Two suicide car bomb attacks were staged by the jihadi group Hayat Tahrir al-Sham on the edge of Aleppo, Reuters reported late on Saturday — part of Syria's northwest, which includes Idlib province, where rebels have their last footholds.
Aleppo has been under control of President Bashar Assad's forces since its recapture and the defeat of rebels in its eastern suburbs in 2016.
Syria's state news agency SANA said troops had responded to the insurgent attack in the Jamiyat al Zahraa area on the western edge of Aleppo by firing artillery and rockets, and destroying car bombs before they reached their apparent targets.
The jihadi-linked media outlet Ebaa said the rebels had also captured a group of houses overlooking Aleppo.
Meanwhile, Turkish-based rebels had attacked Syrian government positions near al-Bab, a city some 50 kilometers (35 miles) northeast of Aleppo, according to the Britain-based Syrian Observatory for Human Rights.
Clashes follow capture of key town
The two sets of clashes follow the seizure of the town of Maarat al-Numan in Idlib province by Assad's forces on Wednesday as part of a two-week offensive, backed by Russian air power, to secure the main highway between Damascus and Aleppo.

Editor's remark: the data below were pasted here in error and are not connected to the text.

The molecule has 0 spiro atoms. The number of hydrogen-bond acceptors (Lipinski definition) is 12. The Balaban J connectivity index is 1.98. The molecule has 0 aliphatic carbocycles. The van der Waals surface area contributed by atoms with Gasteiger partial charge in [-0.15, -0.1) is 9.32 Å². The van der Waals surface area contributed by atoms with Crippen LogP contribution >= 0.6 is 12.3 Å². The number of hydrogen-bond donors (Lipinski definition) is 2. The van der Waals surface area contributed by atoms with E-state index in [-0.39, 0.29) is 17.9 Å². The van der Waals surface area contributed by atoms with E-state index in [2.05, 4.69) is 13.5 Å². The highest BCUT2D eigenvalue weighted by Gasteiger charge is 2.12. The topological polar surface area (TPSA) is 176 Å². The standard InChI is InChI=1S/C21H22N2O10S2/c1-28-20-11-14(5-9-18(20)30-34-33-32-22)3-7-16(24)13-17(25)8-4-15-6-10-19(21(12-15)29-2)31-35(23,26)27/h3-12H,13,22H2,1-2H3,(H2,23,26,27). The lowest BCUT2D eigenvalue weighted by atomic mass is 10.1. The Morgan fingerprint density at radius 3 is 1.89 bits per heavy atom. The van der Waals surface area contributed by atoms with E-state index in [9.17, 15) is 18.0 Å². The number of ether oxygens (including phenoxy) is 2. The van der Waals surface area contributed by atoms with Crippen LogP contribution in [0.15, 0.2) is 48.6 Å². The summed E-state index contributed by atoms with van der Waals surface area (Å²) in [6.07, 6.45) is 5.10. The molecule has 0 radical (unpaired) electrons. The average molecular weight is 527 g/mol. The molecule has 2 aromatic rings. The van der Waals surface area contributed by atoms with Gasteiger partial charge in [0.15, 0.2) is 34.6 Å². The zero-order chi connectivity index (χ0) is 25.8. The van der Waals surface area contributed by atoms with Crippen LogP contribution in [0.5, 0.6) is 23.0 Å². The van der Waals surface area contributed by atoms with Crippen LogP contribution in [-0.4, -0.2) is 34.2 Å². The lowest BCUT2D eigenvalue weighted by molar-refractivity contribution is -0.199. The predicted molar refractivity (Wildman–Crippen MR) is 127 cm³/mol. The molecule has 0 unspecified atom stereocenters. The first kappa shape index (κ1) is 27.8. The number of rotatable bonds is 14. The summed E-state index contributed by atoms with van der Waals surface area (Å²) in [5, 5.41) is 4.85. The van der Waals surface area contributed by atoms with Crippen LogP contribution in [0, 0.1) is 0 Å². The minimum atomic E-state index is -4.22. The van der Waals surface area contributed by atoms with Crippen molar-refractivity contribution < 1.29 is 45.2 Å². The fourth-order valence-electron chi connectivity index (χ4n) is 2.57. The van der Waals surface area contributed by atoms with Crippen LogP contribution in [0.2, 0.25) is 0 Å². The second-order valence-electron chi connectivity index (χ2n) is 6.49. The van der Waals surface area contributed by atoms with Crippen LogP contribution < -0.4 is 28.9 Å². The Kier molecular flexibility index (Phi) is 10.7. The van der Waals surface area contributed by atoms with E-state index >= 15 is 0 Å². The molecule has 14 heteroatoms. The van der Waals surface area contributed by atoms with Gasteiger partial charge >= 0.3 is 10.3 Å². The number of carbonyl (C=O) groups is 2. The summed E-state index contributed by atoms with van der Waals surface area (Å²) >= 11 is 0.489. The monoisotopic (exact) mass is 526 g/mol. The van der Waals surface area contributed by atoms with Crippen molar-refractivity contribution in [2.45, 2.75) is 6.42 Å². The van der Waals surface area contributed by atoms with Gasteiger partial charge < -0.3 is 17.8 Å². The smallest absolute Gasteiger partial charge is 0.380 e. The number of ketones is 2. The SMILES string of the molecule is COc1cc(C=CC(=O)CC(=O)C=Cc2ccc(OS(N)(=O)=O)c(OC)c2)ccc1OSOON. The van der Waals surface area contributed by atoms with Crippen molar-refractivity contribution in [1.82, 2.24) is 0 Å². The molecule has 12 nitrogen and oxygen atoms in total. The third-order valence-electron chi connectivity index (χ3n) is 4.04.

Late on Wednesday, warplanes had also struck Ariha, another town in Idlib province, killing at least 10 civilians and wounding 24 people, including a doctor, according to the Observatory.
Russia's defense ministry denied it had struck near a local hospital, describing such claims as "provocation."
Children make up half of displaced
Save the Children, also citing partner advocates, warned on Friday that half of the nearly 400,000 people displaced by the offensive were children.
Convoys of trucks and other vehicles carrying civilians had crammed roads in areas between Aleppo and Idlib on a scale "unlike anything they had seen before."
UNICEF said daily 6,500 children had had to flee the past week's violence.
UN relief coordinator Mark Lowcock told the UN Security Council on Wednesday that "many families are moving multiple times."
The cycle of seeking shelter "only for bombs to follow" was "all too familiar" in northwestern Syria, Lowcock said.
President Recep Tayyip Erdogan of neighboring Turkey warned Friday that Ankara could use military force to stabilize Idlib as tens of thousands fled toward the border.
Turkey already hosts 3.5 million Syrian refugees and has troops stationed at 12 observation posts inside Idlib province, itself home to roughly 3 million people, most of them displaced from other parts of Syria.
UN chief Guterres on Saturday called for an "immediate cessation of hostilities" in northwestern Syria.
Attacks on civilians and civilian infrastructure were "unacceptable," said Guterres' spokesman.
The Syrian Observatory said the past week's fighting in Idlib and on Aleppo's western fringe had left 205 government fighters and 220 anti-regime combatants dead.
ipj/bw (AFP, AP, Reuters)